Michael Grunwald heard little new in the president’s speech:
Obama has governed as a left-of-center pragmatist, and I see no evidence from his rhetoric that he intends a different approach in his second term. He did make a strong pitch for climate action, but he did that in his first inaugural, too, and then he followed up with strong climate action. He did make a strong pitch for gay marriage, but he’s been doing that for the last year. Anyone who thinks that Obama never talks about alleviating poverty or training science teachers or building research labs or reducing inequality or equal pay for equal work has never heard Obama talk.
Noam Scheiber disagrees:
[Y]ou could argue that there wasn’t much new in Obama’s speech if it reflects an m.o. he adopted well over a year ago. But I disagree. Since his emergence on the national scene, Obama has clung to the Eisenhower-era distinction between campaigning and governing: You make your case during election season, then take down the TV ads and stump speeches when it’s over so you can get on with policymaking. Before today, it was possible to believe Obama still clung to that distinction.
Those are not words intended to invite Republican cooperation, but to slam Republican non-cooperation; not to conciliate, but to confront. They were fighting words, and they portend a second term in which the president is fully as willing to take the fight to his opponents as they have been to take the fight to him.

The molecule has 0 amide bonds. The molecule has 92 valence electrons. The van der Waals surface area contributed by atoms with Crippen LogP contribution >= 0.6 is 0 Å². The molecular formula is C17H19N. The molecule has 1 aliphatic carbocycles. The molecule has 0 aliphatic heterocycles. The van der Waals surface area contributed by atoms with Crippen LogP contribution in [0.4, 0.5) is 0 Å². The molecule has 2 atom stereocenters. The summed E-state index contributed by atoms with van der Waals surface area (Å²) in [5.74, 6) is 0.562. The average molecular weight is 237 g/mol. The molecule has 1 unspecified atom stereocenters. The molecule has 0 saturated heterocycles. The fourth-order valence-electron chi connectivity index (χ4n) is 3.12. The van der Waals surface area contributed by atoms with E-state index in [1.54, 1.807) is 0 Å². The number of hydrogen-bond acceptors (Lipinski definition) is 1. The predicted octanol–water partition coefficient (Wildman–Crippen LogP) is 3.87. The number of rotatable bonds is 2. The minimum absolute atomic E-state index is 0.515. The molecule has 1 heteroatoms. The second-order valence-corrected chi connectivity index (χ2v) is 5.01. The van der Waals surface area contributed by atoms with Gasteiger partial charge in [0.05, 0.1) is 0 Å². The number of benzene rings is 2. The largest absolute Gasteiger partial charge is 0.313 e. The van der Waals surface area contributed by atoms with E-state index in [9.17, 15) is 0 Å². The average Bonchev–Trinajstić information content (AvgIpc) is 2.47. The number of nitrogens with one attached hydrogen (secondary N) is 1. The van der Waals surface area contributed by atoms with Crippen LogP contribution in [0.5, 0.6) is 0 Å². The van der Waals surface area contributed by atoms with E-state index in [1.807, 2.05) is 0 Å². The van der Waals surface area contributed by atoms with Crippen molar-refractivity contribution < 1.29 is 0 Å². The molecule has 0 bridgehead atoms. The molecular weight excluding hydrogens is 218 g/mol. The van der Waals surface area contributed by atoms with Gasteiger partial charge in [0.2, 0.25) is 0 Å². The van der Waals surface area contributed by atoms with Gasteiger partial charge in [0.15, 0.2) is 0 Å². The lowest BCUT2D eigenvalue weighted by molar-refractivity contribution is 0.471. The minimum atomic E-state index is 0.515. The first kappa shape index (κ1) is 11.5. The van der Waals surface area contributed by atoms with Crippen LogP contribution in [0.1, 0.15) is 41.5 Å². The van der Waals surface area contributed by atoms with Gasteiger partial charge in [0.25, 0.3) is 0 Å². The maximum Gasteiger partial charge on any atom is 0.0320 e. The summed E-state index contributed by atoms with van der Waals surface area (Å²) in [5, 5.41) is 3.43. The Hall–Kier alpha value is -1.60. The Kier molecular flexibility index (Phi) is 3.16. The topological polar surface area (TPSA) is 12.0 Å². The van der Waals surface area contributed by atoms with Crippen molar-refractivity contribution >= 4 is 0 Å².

The encouraging thing about this relative neglect of foreign policy in the address is that it suggests that foreign policy in the second term won’t be an extremely ambitious or ideologically-driven one. Bush’s Second Inaugural promised a foreign policy that was both of these things, and to the extent that the Bush administration pursued the goals outlined in that address it managed to cause a great deal of harm. We will have to hope that Obama’s boilerplate in the speech is evidence that he intends to eschew grand projects overseas in the next four years.
Freddie puts Obama’s historical examples in context:
During Obama’s speech, for which he is receiving the typically polar response, he name checked the Stonewall riots, Selma, and Seneca Falls. What’s worth saying, not so much in regards to Obama but to the liberals who zealously defend him, is that Martin Luther King was adamantly opposed to gradualism, and as Ned Resnikoff pointed out, those events of resistance represent the rejection of the political process due to the urgency of profound oppression. Gradualism has become the cudgel with which liberal Democrats beat left-wing critics, and the partisan political process is advanced not merely as the most important route to change but as the only valid route to change. To ask for change in the face of injustice and suffering is to be called naive and sanctimonious; to advocate resistance that transcends voting once every four years is to be called a traitor. Yet the man who we celebrate today, and the events referenced by the very president who is defended in those terms, speak to the profound poverty of conscience that resides in the doctrine of the lesser evil.
And Benjamin Dueholm addresses Obama’s rhetorical style:
[T]he respect for the audience implicit in these moments is rare in a politician of any stature. You, America, can get your mind around truths that are self-evident but not self-executing. You can handle the irony of uneven and unreliable progress. You won’t get angry at hearing big words.
It’s unlikely that the next president, whatever his or her party, will attempt anything like this. People are understandably a little fatigued at the Obama style. Even I am, at this point; it courts decadence to dwell so determinedly in the examples of the past and to praise the nation so constantly in such unqualified terms. But it is very probable that friend and foe alike will end up missing this, at least a little bit.